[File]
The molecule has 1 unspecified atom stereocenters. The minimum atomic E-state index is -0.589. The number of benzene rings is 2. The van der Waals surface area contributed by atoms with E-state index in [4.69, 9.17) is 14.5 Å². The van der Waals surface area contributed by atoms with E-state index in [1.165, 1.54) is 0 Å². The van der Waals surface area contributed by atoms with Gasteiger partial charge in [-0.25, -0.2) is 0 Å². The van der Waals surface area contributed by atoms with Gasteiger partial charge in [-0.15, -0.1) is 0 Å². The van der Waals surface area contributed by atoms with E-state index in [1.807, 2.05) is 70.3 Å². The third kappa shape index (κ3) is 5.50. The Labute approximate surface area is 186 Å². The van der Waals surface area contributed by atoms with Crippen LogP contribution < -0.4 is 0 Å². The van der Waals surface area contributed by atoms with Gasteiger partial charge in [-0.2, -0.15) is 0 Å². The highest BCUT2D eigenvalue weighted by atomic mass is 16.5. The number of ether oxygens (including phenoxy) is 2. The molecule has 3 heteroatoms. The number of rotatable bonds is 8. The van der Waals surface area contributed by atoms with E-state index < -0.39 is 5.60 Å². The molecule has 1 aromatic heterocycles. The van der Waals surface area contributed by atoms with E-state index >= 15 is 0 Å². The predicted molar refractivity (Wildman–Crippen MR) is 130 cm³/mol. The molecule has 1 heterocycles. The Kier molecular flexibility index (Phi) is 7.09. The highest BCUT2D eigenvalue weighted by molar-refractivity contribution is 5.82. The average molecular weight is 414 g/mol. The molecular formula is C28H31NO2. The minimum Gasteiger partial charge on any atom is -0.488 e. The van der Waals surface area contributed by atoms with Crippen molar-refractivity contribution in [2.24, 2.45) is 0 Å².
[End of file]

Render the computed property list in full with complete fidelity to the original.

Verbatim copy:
The molecule has 1 unspecified atom stereocenters. The minimum atomic E-state index is -0.589. The number of benzene rings is 2. The van der Waals surface area contributed by atoms with E-state index in [4.69, 9.17) is 14.5 Å². The van der Waals surface area contributed by atoms with E-state index in [1.165, 1.54) is 0 Å². The van der Waals surface area contributed by atoms with Gasteiger partial charge in [-0.25, -0.2) is 0 Å². The van der Waals surface area contributed by atoms with Gasteiger partial charge in [-0.15, -0.1) is 0 Å². The van der Waals surface area contributed by atoms with E-state index in [1.807, 2.05) is 70.3 Å². The third kappa shape index (κ3) is 5.50. The Labute approximate surface area is 186 Å². The van der Waals surface area contributed by atoms with Crippen LogP contribution < -0.4 is 0 Å². The van der Waals surface area contributed by atoms with Gasteiger partial charge in [-0.2, -0.15) is 0 Å². The highest BCUT2D eigenvalue weighted by atomic mass is 16.5. The number of ether oxygens (including phenoxy) is 2. The molecule has 3 heteroatoms. The number of rotatable bonds is 8. The van der Waals surface area contributed by atoms with E-state index < -0.39 is 5.60 Å². The molecule has 1 aromatic heterocycles. The van der Waals surface area contributed by atoms with E-state index >= 15 is 0 Å². The predicted molar refractivity (Wildman–Crippen MR) is 130 cm³/mol. The molecule has 1 heterocycles. The Kier molecular flexibility index (Phi) is 7.09. The highest BCUT2D eigenvalue weighted by molar-refractivity contribution is 5.82. The average molecular weight is 414 g/mol. The molecular formula is C28H31NO2. The minimum Gasteiger partial charge on any atom is -0.488 e. The van der Waals surface area contributed by atoms with Crippen molar-refractivity contribution in [2.24, 2.45) is 0 Å².